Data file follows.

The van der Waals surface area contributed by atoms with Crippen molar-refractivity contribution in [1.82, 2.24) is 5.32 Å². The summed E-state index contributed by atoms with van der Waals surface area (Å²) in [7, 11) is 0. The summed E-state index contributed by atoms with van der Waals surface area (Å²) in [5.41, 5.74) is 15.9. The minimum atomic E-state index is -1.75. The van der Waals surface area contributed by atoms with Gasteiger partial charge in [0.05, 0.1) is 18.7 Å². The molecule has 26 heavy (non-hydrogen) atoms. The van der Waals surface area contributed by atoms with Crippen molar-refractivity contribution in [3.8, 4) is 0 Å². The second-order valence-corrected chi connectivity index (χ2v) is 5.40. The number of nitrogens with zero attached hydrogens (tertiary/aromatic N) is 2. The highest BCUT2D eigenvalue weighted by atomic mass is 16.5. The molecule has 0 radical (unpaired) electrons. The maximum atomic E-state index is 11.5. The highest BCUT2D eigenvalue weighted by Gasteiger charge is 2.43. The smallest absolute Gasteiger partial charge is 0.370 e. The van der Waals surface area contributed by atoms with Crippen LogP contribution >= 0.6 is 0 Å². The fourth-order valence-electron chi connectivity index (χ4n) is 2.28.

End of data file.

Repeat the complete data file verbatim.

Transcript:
The van der Waals surface area contributed by atoms with Crippen molar-refractivity contribution in [1.82, 2.24) is 5.32 Å². The summed E-state index contributed by atoms with van der Waals surface area (Å²) in [7, 11) is 0. The summed E-state index contributed by atoms with van der Waals surface area (Å²) in [5.41, 5.74) is 15.9. The minimum atomic E-state index is -1.75. The van der Waals surface area contributed by atoms with Gasteiger partial charge in [0.05, 0.1) is 18.7 Å². The molecule has 26 heavy (non-hydrogen) atoms. The van der Waals surface area contributed by atoms with Crippen molar-refractivity contribution in [3.8, 4) is 0 Å². The second-order valence-corrected chi connectivity index (χ2v) is 5.40. The number of nitrogens with zero attached hydrogens (tertiary/aromatic N) is 2. The highest BCUT2D eigenvalue weighted by atomic mass is 16.5. The molecule has 0 radical (unpaired) electrons. The maximum atomic E-state index is 11.5. The highest BCUT2D eigenvalue weighted by Gasteiger charge is 2.43. The smallest absolute Gasteiger partial charge is 0.370 e. The van der Waals surface area contributed by atoms with Crippen LogP contribution >= 0.6 is 0 Å². The fourth-order valence-electron chi connectivity index (χ4n) is 2.28.